Teaching career in ScotlandEdit
In 1760, he accepted his first deaf pupil, Charles Shirreff (1749–1829), who later became known as a painter of portrait miniatures. Shirreff, then ten years old, was the son of Alexander Shirreff, a wealthy wine merchant based at the port of Leith, who convinced Braidwood to undertake to teach the deaf-mute child to write.
Braidwood changed his vocation from teaching hearing pupils to teaching the deaf, and renamed his building Braidwood's Academy for the Deaf and Dumb, the first school of its kind in Britain. Braidwood developed a combined system for educating deaf students, which included a form of sign language and the study of articulation and lip reading.:151 This early use of sign language was the forerunner of British Sign Language, recognized as a language in its own right in 2003.
There is one subject of philosophical curiosity in Edinburgh which no other city has to show; a College for the Deaf and Dumb, who are taught to speak, to read and to write, and to practise arithmetic, by a gentleman whose name is Braidwood. It was pleasing to see one of the most desperate of human calamities capable of so much help: whatever enlarges hope will exalt courage. After having seen the deaf taught arithmetic, who would be afraid to cultivate the Hebrides.
Teaching career in LondonEdit
Joseph Watson, a nephew of Braidwood, began working with him in 1784. In 1792, Dr. Watson went on to become the first head teacher of the Asylum for the Deaf and Dumb, which was established on Old Kent Road in Bermondsey.:109–110 Watson's pupils included England's first deaf barrister, John William Lowe.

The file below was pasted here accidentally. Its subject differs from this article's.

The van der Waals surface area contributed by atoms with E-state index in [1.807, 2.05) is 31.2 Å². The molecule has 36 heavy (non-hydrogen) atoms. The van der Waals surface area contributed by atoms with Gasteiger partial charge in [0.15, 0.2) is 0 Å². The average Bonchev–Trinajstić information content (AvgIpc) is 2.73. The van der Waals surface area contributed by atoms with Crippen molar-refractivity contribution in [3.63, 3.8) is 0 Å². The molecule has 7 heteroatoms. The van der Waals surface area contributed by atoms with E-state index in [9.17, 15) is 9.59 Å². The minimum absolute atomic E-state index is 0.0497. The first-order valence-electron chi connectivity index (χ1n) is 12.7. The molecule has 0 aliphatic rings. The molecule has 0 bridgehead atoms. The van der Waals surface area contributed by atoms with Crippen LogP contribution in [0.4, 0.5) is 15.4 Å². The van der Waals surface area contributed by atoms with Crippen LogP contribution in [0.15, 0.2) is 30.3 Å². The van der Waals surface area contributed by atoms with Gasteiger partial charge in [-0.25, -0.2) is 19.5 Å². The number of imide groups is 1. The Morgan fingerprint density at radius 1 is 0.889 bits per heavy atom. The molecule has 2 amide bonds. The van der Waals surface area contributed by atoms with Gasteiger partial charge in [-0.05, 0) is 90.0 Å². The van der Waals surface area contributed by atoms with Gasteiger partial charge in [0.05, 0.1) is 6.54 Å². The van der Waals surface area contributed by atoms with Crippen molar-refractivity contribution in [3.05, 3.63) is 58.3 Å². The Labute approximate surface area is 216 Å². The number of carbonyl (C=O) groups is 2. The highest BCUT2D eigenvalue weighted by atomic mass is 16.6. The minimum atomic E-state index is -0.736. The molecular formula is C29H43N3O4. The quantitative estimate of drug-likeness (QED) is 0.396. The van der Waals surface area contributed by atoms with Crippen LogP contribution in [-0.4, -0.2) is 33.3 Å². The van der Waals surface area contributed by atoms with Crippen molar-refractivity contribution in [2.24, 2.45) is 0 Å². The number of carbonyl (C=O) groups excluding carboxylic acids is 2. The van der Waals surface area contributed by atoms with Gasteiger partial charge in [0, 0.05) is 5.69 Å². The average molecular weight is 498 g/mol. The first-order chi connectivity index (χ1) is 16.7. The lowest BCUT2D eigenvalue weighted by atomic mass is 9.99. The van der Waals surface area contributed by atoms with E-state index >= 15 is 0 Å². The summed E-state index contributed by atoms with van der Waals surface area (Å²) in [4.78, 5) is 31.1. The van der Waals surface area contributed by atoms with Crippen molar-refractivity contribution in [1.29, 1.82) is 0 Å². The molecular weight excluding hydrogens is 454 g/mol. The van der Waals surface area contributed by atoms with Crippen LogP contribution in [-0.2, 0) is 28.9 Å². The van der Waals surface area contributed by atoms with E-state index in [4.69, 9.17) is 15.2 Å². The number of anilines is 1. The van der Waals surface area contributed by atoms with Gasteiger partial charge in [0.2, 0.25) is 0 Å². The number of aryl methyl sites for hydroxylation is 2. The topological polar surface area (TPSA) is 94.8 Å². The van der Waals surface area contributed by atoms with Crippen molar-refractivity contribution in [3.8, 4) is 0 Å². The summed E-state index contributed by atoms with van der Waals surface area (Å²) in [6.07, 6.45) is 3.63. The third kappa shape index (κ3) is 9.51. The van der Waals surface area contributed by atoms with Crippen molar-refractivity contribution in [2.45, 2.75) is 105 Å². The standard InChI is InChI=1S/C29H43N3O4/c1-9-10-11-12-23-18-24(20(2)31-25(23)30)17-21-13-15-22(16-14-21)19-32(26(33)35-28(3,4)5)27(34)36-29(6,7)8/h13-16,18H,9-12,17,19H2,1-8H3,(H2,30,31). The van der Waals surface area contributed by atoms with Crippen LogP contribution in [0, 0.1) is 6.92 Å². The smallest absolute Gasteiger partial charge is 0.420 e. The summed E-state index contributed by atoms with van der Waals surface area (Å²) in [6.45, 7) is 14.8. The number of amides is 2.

Braidwood died in 1806, in the parish of Hackney.
In addition to the painter Charles Shirreff, Braidwood's pupils included:
- John Goodricke, astronomer
- Francis Mackenzie, 1st Baron Seaforth, MP and governor of Barbados
- John Philip Wood, author, genealogist, editor and Over Deputy of the Scottish Excise Office
- Jane Poole, who set a precedent when a court accepted her last will as valid, even though she had communicated her wishes to the drafter exclusively by fingerspelling (being blind as well as deaf and mute):64–65
- Thomas Arrowsmith, a portraitist and miniature painter
Personal life and familyEdit
Braidwood married Margaret Pearson on 1 October 1752. The couple had three daughters, all born in Edinburgh: Margaret, born 4 September 1755; Elizabeth born 1757; and Isabella, born 27 January 1758.
All three daughters followed Braidwood in becoming teachers of the deaf, and Isabella continued the running of the school after Braidwood's death in 1806. Little is known about Margaret, and there is no mention or record of her having moved south of the Scottish border with her family in 1783. Elizabeth married early to a Durham surgeon and went to live in his city.
- Lee, Raymond (2015). Braidwood &c. Feltham, Middlesex: British Deaf History Society Publications. ISBN 978-1-902427-42-3. OCLC 925361455.
- He was christened 28 April 1717. Dictionary of National Biography. London: Smith, Elder & Co. 1885–1900. .
- Scott, W.R. (1870). The Deaf and Dumb: Their Education and Social Position (2nd ed.). Bell & Daldy. pp. 64–65.
- Jackson, Peter W. (1990). "The Late 18th Century (1750–1800)". Britain's Deaf Heritage (PDF). Pentland Press. pp. 23–24. ISBN 978-0946270958. Archived from the original on 3 August 2017.CS1 maint: Unfit url (link)
- Hall, John E., ed. (August 1822). "Guillie and Arrowsmith, on Instructing the Blind and the Deaf". The Port Folio. Philadelphia: Harrison Hall. XIV (Vol. II, No. 2): 120–121.
- Crouch, Barry A.; Greenwald, Brian H. (2007). "Hearing with the Eye: The Rise of Deaf Education in the United States". In Van Cleve, John Vickrey (ed.). The Deaf History Reader (anthology). Washington, D.C.: Gallaudet University Press. pp. 29–39. ISBN 978-1-56368-359-6.